her continued intimacy. Burns raves in rather stilted phrases, and declares that he ‘loves to madness and feels to torture.’ Burns apparently considered that his marriage to Jean Armour was dissolved, and intimates a vague hope that Mr. M'Lehose may cease to be an encumbrance to his wife; but the natural end of such a correspondence must have been obvious to both parties. Meanwhile Jean Armour was again expecting to become a mother. She had been turned out (or, as she says, Waddell, vol. ii. App. xxii., prevented from returning from a visit to Mr. Muir at Tarbolton Mill) by her father. Burns, still confined by his accident, wrote to a friend to help her. On 16 Feb. Burns went to Glasgow, and thence to Mauchline. He reconciled Jean to her mother. He again looked at Miller's farm at Ellisland, and returned to Edinburgh, where he announces (to Miss Chalmers, 14 March 1788) that he has finally taken the lease. He soon afterwards settled with Creech, receiving, it seems, about 500l.(Chambers, ii. 248). (He says only a little over 400l., letter to Moore, 4 Jan. 1789. Creech, according to Heron (p. 31), professed to have paid Burns 1,100l. The copyright was sold for 100l., and Burns had, therefore, no interest in later editions, to which he gratuitously contributed some new songs.) He at once advanced 180l. to help his brother Gilbert, who was still struggling on with Mossgiel. The debt was finally repaid by Gilbert from the profits of an edition of his brother's works more than thirty years afterwards. Just before this Burns had finally obtained a qualification for the excise. The advisability of obtaining such a place—the only piece of patronage easily accessible—had been discussed by his friends before he first came to Edinburgh (letter to R. Aiken, October 1786), and he applied for it to his patrons, Lord Glencairn and R. Graham of Fintry, apparently in this January. He hesitated for some time between farming and the excise, and finally decided to take the farm, keeping the appointment as something to fall back upon. The order to give him the necessary two weeks' training as an exciseman was issued to an officer at Tarbolton 31 March 1788. By the end of March Burns, who had continued his letters to Clarinda declaring that he would love her for ever, was back at Mossgiel, making arrangements for his new life. When at a distance from Edinburgh the influence of Mrs. m'Lehose apparently declined, and he was moved by the older claims of Jean. About this time (the date is uncertain) Jean gave birth to twin daughters, who died in a few days, and in the course of April Burns had privately acknowledged her as his wife (see a letter to James Smith, 28 April). A legal ceremony was performed in Gavin Hamilton's house 3 Aug. (Land of Burns, i. 23). On 5 Aug. the pair acknowledged their marriage in Mauchline church, when they were duly admonished, and Burns gave a guinea to the poor.
Clarinda was naturally indignant. Burns made such apology as he could a year later (letter of 9 March 1789), and wrote a few letters to her in 1791–2, in one of which (27 Dec. 1791) he encloses the fine poem, ‘Ae fond kiss, and then we sever.’ The first of these letters tells her that during their first intimacy he was ‘not under the smallest moral tie to Mrs. B.,’ and could not know ‘all the powerful circumstances that omnipotent necessity was busy laying in wait for him.’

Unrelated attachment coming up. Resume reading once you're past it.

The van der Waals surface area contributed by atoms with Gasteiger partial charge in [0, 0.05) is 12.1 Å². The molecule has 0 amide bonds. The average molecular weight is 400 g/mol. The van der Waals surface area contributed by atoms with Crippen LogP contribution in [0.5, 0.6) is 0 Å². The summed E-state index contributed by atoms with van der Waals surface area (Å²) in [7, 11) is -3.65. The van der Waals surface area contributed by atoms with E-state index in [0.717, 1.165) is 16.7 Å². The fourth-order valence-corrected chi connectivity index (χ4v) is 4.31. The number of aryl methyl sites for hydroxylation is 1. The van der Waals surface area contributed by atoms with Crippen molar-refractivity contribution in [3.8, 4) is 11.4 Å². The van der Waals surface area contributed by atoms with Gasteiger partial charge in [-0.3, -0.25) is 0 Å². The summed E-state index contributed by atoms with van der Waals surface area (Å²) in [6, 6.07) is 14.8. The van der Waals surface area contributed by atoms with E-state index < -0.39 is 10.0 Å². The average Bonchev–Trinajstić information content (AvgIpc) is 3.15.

Burns was now resolved to lead the life of a steady farmer at Ellisland. It consisted of one hundred acres in a beautiful situation on the south bank of the Nith, six miles from Dumfries. Allan Cunningham, whose father was factor to the estate, says that Burns made a poet's choice, not a farmer's. He took a lease for seventy-six years, at a rent of 50l. for the first three years, and afterwards 70l. Mr. Miller was to give him 300l. to build a farm-steading and enclose the fields. Burns came to reside on 13 June, and set about building his house, his wife meanwhile staying at Mauchline, forty-six miles off, where he visited her occasionally. He refers to her in ‘O a' the airts the wind can blaw,’ and ‘O were I on Parnassus' hill.’ He settled his wife in the new house in the first week of December. The songs, ‘I hae a wife o' my ain,’ ‘Auld Lang Syne,’ and ‘My Bonnie Mary’ (the last two sent to Mrs. Dunlop as old Scotch songs), belong to this time. On 18 Aug. 1789 a child was born to him, named Francis Wallace (in honour of Mrs. Dunlop, a descendant from William Wallace's brother). The farm was not doing well, while his family was increasing, and Burns thought, according to Allan Cunningham, that by working it chiefly for the dairy he could leave the superintendence to Mrs. Burns and her sisters, while he could take up his appointment in the excise. He accordingly obtained from Mr. Graham an appointment to his district. It brought in 50l. a year, from which 10l. or 12l. expenses were to be deducted, with a pension for widow and orphans. It involved the duty of riding two hundred miles a week over ten parishes. Burns seems to have discharged his duties vigorously, though judiciously shutting his eyes to occasional peccadilloes of poor neighbours (Chambers, iii. 83). The work left him little leisure for poetry, and exposed him to some temptations. Though